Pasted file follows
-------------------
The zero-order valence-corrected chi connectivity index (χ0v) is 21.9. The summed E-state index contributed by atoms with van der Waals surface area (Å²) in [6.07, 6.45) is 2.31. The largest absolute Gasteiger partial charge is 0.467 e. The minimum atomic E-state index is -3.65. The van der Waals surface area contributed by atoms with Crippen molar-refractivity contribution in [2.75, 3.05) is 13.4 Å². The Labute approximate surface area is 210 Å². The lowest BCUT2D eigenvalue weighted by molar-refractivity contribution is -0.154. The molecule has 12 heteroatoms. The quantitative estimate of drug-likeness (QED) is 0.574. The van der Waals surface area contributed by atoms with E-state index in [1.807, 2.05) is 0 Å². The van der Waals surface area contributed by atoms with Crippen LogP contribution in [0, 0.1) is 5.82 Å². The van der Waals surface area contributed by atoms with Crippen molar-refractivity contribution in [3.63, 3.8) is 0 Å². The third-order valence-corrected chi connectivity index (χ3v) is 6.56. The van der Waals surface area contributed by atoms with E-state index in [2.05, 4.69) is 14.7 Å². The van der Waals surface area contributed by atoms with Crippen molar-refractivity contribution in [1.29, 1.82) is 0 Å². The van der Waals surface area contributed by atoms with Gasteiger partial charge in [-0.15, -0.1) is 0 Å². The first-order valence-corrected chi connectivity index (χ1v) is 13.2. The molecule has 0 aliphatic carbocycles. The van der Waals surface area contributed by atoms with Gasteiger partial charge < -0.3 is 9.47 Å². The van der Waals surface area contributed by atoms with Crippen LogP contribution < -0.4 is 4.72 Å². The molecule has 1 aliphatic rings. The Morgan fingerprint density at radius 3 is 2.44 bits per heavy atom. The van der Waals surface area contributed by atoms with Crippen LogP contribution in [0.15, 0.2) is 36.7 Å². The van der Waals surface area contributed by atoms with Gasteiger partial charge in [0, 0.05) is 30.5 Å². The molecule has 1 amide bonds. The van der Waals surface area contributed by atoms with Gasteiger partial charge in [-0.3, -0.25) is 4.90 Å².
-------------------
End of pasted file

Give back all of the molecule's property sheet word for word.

The zero-order valence-corrected chi connectivity index (χ0v) is 21.9. The summed E-state index contributed by atoms with van der Waals surface area (Å²) in [6.07, 6.45) is 2.31. The largest absolute Gasteiger partial charge is 0.467 e. The minimum atomic E-state index is -3.65. The van der Waals surface area contributed by atoms with Crippen molar-refractivity contribution in [2.75, 3.05) is 13.4 Å². The Labute approximate surface area is 210 Å². The lowest BCUT2D eigenvalue weighted by molar-refractivity contribution is -0.154. The molecule has 12 heteroatoms. The quantitative estimate of drug-likeness (QED) is 0.574. The van der Waals surface area contributed by atoms with E-state index in [1.807, 2.05) is 0 Å². The van der Waals surface area contributed by atoms with Crippen LogP contribution in [0, 0.1) is 5.82 Å². The van der Waals surface area contributed by atoms with Crippen molar-refractivity contribution in [3.63, 3.8) is 0 Å². The third-order valence-corrected chi connectivity index (χ3v) is 6.56. The van der Waals surface area contributed by atoms with E-state index in [2.05, 4.69) is 14.7 Å². The van der Waals surface area contributed by atoms with Crippen molar-refractivity contribution in [1.29, 1.82) is 0 Å². The van der Waals surface area contributed by atoms with Gasteiger partial charge in [-0.15, -0.1) is 0 Å². The first-order valence-corrected chi connectivity index (χ1v) is 13.2. The molecule has 0 aliphatic carbocycles. The van der Waals surface area contributed by atoms with Gasteiger partial charge < -0.3 is 9.47 Å². The van der Waals surface area contributed by atoms with Crippen LogP contribution < -0.4 is 4.72 Å². The molecule has 1 aliphatic rings. The Morgan fingerprint density at radius 3 is 2.44 bits per heavy atom. The van der Waals surface area contributed by atoms with Crippen LogP contribution in [0.15, 0.2) is 36.7 Å². The van der Waals surface area contributed by atoms with Gasteiger partial charge in [0, 0.05) is 30.5 Å². The molecule has 1 amide bonds. The van der Waals surface area contributed by atoms with Gasteiger partial charge in [-0.3, -0.25) is 4.90 Å².